SIGTUNA GATES OF ST. SOPHIA CATHEDRAL IN NOVGOROD
Gates were joined by the Russian craftsman and blacksmith Abraham; they were installed in the Cathedral of St. Sophia in Novgorod around 1450.
Gates were made in the German city Magdeburg, but who and how transported them to Russia, remains a controversial issue up to date. According to one of the versions these gates came of Byzantium, and more specifically – from Korsun, they were brought by prince Vladimir (until the new version of the gates origin appeared they were called Korsun Gates), another version says, that Novgorodians brought them as a trophy from the Swedish city Sigtuna (there is a story about the campaign of Novgorodians in 1187 and the complete defeat of Sigtuna). The gates themselves were made in Magdeburg in 1152–1154 and were be designed for the Assumption Cathedral of the Ever-Virgin Mary in Polotsk.
But after they were captured by Novgorodians they were called for a long time the "Sigtun gates". It is believed that these gates were installed in the cathedral around 1450.
Gates were brought to Novgorod disassembled. While installing them it turned out that some details of the gates’ decoration were lost and later they were restored by Russian craftsman.
The wooden base of gates was covered with bronze plates with scenes from the Old and New Covenant, allegorical images.
Among figures depicted on gates are the Magdeburg Bishop Vihman (1152–1192) and the Bishop of Plotsk Alexander (1129–1156). The gates were ordered by them. Also there are images on gates of the craftsman-moulders Riquin (with weights in the right and pincers in the left) and Weissmut (with pincers in hands) who crafted them. Between figures of German creators of gates a figure of the Russian craftsman Avraam is placed. Near each of three figures inscriptions are made: in Latin language near figures of Riquin and Weissmut and in Russian language near the figure of Avraam. According to the legend, gates were taken to pieces for transferring them from Sweden and Avraam joined these pieces back. According to one of versions, Riquin and Weissmut were contemporaries to Avraam, another version says he lived several centuries after them and was leading the process of renewal of gates and added his self portrait on them. This is one of the earliest self portraits of a Russian craftsman.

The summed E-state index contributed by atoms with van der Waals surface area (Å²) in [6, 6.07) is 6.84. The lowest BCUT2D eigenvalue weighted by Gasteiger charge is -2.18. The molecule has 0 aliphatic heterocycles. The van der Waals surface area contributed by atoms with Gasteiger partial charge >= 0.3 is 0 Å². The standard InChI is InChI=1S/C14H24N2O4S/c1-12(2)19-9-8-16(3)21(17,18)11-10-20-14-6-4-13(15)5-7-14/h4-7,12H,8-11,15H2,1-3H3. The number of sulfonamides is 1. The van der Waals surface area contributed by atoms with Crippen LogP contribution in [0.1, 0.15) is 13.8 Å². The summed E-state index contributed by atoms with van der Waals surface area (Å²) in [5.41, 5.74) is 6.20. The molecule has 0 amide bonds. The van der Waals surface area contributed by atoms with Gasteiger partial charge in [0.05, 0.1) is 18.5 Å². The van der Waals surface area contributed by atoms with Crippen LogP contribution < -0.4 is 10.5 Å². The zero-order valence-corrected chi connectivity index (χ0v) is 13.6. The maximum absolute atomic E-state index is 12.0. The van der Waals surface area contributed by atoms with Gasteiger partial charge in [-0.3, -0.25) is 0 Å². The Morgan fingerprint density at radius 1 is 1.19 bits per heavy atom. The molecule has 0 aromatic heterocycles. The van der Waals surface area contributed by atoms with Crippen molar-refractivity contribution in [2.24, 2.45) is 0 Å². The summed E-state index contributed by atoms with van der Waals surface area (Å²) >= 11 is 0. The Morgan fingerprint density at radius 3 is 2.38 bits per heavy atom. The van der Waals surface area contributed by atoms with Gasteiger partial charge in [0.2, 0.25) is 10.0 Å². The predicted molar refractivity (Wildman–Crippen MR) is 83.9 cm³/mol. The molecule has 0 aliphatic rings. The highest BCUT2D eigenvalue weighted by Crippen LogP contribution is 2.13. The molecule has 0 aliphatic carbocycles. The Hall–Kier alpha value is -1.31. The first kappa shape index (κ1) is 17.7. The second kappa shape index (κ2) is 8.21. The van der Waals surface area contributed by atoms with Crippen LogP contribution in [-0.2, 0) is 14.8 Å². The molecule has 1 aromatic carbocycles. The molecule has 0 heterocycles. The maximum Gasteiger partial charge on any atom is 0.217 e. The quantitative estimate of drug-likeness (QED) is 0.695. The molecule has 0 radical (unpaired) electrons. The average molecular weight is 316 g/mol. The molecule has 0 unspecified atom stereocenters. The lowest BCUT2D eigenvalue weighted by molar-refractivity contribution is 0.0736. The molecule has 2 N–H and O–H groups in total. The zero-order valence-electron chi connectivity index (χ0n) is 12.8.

Door handles, according to the medieval tradition, have the shape of animal masks with attached to their jaws double-headed snakes, serving as an edifying image of Hell and reminding to those who enter the Church of the coming Day of Judgment. Inside mouths of masks sinners are. Latin inscriptions are carved over compositions and under them are Russian translations. In the lower right corner of the left leaf a rare image of the creation of Eve is placed. A centaur (Kitovras) aiming with the bow is a personification of the duality of a human nature.